|Title||Transcriptomic profiling of Alexandrium fundyense during physical interaction with or exposure to chemical signals from the parasite Amoebophrya.|
|Publication Type||Journal Article|
|Year of Publication||2016|
|Authors||Lu Y, Wohlrab S, Groth M, Glöckner G, Guillou L, John U|
|Keywords||2016, Animals, Dinoflagellida, Dinoflagellida: genetics, Dinoflagellida: parasitology, Gene Expression Profiling, Harmful Algal Bloom, Host-Parasite Interactions, Metabolic Networks and Pathways, Microalgae, Microalgae: genetics, Microalgae: parasitology, Parasites, Parasites: chemistry, RCC3037, RNA, Sequence Analysis, Signal Transduction, Transcriptome|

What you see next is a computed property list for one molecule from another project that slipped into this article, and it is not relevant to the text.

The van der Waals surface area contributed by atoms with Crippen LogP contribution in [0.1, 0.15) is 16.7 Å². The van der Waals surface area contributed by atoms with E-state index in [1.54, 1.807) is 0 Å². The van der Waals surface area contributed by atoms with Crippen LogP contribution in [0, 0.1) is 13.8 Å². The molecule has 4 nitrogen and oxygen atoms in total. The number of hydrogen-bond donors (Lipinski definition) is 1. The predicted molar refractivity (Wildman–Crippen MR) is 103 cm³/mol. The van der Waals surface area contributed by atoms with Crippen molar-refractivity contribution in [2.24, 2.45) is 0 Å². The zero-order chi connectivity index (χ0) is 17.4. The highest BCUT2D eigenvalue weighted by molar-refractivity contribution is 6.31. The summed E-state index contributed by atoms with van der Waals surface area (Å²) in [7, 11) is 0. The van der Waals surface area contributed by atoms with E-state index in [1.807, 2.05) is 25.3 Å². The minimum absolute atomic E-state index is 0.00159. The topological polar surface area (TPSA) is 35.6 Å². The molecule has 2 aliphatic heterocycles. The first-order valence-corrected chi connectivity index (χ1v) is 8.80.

Toxic microalgae have their own pathogens, and understanding the way in which these microalgae respond to antagonistic attacks may provide information about their capacity to persist during harmful algal bloom events. Here, we compared the effects of the physical presence of the parasite Amoebophrya sp. and exposure to waterborne cues from cultures infected with this parasite, on gene expression by the toxic dinoflagellates, Alexandrium fundyense. Compared with control samples, a total of 14,882 Alexandrium genes were differentially expressed over the whole-parasite infection cycle at three different time points (0, 6 and 96 h). RNA sequencing analyses indicated that exposure to the parasite and parasitic waterborne cues produced significant changes in the expression levels of Alexandrium genes associated with specific metabolic pathways. The observed upregulation of genes associated with glycolysis, the tricarboxylic acid cycle, fatty acid β-oxidation, oxidative phosphorylation and photosynthesis suggests that parasite infection increases the energy demand of the host. The observed upregulation of genes correlated with signal transduction indicates that Alexandrium could be sensitized by parasite attacks. This response might prime the defence of the host, as indicated by the increased expression of several genes associated with defence and stress. Our findings provide a molecular overview of the response of a dinoflagellate to parasite infection.